Written more than 2000 years ago, Sun Tzu’s classic “The Art of War” is a major force for military strategists not only in China, but around the world. The subtle lessons communicate a deep understanding of battlefield strategy and have relevance in various aspects of daily life as well. Here, we look at Sun Tzu’s military theory and apply it to the more obtuse action of beer can racing. Because everything comes back to sailing, when you really think about it.
[caption id="attachment_94833" align="aligncenter" width="600"] When faced with your enemy, never back down. Even if it's very clear who's on starboard, remember that you sail with the righteous arm of destiny. Photo by Mary Lees Gunther[/caption]
War is a matter of vital importance to the state; the province of life or death; the road to survival or ruin.
Translation for sailors: Nothing is as important as racing your boat. Certainly not work. Your spouse understands and made his or her own plans this evening. Not even the kids are that big of a deal until one of them learns how to tie a bowline.
A skilled commander seeks victory from the situation, and does not demand it of his subordinates.
Translation: Yes, your crew is a bunch of clowns. Your bowman has a tendency to crap his pants every time you’re in a tack or cross situation, and your tactician can’t go a night without asking which direction the wind is coming from. But yelling at them does about as much good as putting a rabid dingo in the cockpit. These are your friends, and while it’s awesome to win, you also want everybody to have fun. On the weeknights, having fun is everything.
[caption id="attachment_94834" align="aligncenter" width="600"] An initimidating game face is your best offense. Never let them see you smile. Never let them know you're enjoying this.[/caption]
An intimidating game face is your best offense. Never let them see you smile. Never let them know you're enjoying this.
When your weapons are dulled and ardor damped, your strength exhausted and treasure spent, neighboring rulers will take advantage of your distress to act. And even though you have wise counsellors, none will be able to lay good plans for the future.
Translation: Yes, it is called ‘beer can racing’ for a rather important and highly celebrated reason. But even the world’s best sailor becomes an incompetent walrus after the fifth beer, ok? Even if your official position is “rail meat,” keep your head in the game and out of the Coors Light until your position has been fully established.
If one ignorant of military matters is sent to participate in the administration of the army, then in every movement there will be disagreement and mutual frustration and the entire army will be hamstrung.
Translation: Look. It’s not that we don’t like this new girl you’re dating. She’s great! And we love all the stories she tells about her cat. Those are just precious. We can see why you dig her. But she’s not good enough to put on the bow, and if you have her sitting in the cockpit another night, we all might just commit hari kari. This is supposed to be fun for your crew, too, you know. We’re not supposed to have a death wish every single Wednesday.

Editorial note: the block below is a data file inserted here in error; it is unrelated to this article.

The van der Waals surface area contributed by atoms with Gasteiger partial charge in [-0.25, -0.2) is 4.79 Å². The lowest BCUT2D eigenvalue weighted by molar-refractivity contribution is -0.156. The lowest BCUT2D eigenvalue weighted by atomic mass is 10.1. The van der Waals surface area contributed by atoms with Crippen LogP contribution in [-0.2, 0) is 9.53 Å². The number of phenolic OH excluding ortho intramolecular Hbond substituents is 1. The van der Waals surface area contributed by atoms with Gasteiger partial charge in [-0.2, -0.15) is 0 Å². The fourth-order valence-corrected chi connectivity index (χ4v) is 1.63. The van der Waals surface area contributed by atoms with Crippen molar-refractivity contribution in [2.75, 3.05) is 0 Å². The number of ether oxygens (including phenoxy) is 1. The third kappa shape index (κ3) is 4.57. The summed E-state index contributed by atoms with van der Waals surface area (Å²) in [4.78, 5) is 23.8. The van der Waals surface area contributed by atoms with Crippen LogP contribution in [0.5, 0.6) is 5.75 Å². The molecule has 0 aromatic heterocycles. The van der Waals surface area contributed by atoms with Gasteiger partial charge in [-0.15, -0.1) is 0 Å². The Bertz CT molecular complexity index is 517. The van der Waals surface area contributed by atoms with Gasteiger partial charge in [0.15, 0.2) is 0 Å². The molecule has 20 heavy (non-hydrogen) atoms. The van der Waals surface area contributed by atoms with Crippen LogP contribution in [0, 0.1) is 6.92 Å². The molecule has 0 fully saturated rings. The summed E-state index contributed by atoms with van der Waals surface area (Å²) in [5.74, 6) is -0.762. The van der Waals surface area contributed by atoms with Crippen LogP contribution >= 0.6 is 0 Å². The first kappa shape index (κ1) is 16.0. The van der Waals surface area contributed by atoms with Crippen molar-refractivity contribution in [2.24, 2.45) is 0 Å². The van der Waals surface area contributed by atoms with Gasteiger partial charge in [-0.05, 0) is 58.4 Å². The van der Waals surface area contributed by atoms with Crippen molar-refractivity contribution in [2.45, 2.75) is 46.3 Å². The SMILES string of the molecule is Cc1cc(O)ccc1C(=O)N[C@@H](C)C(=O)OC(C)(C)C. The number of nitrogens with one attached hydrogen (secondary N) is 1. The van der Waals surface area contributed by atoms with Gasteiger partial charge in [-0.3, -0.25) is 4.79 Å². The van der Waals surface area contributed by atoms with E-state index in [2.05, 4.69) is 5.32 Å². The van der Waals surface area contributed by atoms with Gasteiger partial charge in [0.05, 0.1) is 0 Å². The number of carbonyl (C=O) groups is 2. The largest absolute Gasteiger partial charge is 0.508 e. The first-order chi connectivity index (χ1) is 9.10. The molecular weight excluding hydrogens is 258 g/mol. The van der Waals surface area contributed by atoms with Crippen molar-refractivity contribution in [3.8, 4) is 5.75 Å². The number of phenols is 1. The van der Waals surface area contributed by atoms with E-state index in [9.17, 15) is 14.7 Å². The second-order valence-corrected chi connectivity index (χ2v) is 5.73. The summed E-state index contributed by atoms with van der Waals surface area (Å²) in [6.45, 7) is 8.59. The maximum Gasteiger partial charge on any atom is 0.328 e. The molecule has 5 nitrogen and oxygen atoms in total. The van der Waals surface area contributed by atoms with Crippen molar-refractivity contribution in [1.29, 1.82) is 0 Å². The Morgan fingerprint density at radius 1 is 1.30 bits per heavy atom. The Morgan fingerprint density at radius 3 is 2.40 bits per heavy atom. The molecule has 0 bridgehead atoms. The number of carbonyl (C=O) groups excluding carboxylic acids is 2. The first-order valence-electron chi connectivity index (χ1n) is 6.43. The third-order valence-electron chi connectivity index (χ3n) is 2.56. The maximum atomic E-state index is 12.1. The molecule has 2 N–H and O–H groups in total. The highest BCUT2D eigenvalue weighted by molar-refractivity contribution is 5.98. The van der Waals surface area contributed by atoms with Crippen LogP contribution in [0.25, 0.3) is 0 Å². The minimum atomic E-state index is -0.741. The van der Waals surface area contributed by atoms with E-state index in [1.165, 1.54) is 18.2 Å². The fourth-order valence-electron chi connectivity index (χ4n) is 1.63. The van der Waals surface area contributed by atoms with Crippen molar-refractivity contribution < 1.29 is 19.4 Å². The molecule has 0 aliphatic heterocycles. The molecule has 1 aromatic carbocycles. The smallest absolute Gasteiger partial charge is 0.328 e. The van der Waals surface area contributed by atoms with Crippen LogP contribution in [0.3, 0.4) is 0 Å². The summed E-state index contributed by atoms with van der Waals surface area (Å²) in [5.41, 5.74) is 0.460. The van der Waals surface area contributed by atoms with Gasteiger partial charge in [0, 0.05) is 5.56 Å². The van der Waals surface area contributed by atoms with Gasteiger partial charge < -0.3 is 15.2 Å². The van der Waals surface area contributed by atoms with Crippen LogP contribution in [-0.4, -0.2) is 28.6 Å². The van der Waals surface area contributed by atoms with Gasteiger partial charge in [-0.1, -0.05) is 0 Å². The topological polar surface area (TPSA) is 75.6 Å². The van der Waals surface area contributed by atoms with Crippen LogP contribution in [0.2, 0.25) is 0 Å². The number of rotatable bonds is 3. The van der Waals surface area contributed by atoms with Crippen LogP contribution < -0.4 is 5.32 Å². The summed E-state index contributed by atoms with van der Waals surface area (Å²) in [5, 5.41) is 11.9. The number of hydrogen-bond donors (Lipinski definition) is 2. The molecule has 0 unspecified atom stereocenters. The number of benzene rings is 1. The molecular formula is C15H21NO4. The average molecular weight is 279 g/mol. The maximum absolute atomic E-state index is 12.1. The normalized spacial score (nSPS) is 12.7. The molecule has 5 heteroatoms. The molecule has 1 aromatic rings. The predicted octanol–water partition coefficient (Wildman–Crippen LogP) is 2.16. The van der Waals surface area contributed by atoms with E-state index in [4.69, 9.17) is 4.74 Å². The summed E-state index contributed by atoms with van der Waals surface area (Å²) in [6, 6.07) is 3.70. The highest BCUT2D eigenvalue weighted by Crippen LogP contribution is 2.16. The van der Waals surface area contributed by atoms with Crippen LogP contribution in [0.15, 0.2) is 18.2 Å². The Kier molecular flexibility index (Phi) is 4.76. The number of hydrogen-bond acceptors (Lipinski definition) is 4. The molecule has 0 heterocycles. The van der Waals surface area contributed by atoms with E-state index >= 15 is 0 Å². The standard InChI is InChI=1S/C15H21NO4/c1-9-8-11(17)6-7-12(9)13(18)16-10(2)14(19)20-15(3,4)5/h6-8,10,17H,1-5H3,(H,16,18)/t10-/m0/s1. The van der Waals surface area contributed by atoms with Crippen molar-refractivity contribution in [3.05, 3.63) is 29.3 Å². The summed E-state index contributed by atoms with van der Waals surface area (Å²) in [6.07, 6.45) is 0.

[caption id="attachment_94838" align="aligncenter" width="600"] Never expose children to the vagaries of weeknight sailing. Shield them from the horror as long as possible. Photo by Mary Lees Gunther[/caption]
Where the army is, prices are high. Where troops are gathered, the price of every commodity goes up because everyone covets the extraordinary profits to be made.
Translation: Waterfront property is ridiculously expensive. We know. But if you sell your boat and move to the suburbs, you’re going to be miserable and take up gardening, every Monday texting the guy who bought your boat to see if he needs crew, despite the fact that he’s told you multiple times that he’s “all good.” Stay where the army is; let everyone covet your profits.
[caption id="attachment_94835" align="alignright" width="350"] The most cunning sailors often appear comfortable in the face of warfare. Be advised: this is just a ruse. This man is ready to pounce.[/caption]
The reason troops slay the enemy is because they are enraged.
Translation: I didn’t mean what I said when I was racing. But really, if you try to protest me, just know that we are no longer friends. I’m serious. I do circles for no man.
To say that a general must await commands of the sovereign in warfare is like informing a superior that you wish to put out a fire: before the order to do so arrives, the ashes are cold.
Translation: Ok. So you’re in a tacking duel with some schmuck who thinks he has to cover you all the way to Timbuktu. Are you seriously going to wait for him to call layline? Heck no. You’re the sovreign, now. Make your crew fake a roll tack and put that fire out yourself.
To put a rein on an able general while at the same time asking him to suppress a cunning enemy is like tying up the Black Hound of Han, and then ordering him to catch elusive hares.
Translation: Some spouses should not race together. Some. Not all. But if yours is a problem, just very politely explain that no one ties up the Black Hound of Han. No one.
Those skilled in war can make themselves invincible, but cannot cause an enemy to be certainly vulnerable. Invincibility lies in the defense; the possibility of victory in the attack.
Translation: Yep, those sails are old and crusty, and look like they’ve spent the last 10 off seasons sitting in a wet basement (because they have). But you and your buddies know how to make the boat go fast with that craptastic canvas. And when you beat a boat full of pros with their super fancy sails, you legitimately earn a place in the Local Sailing Hall of Fame. So don’t stop attacking, ever.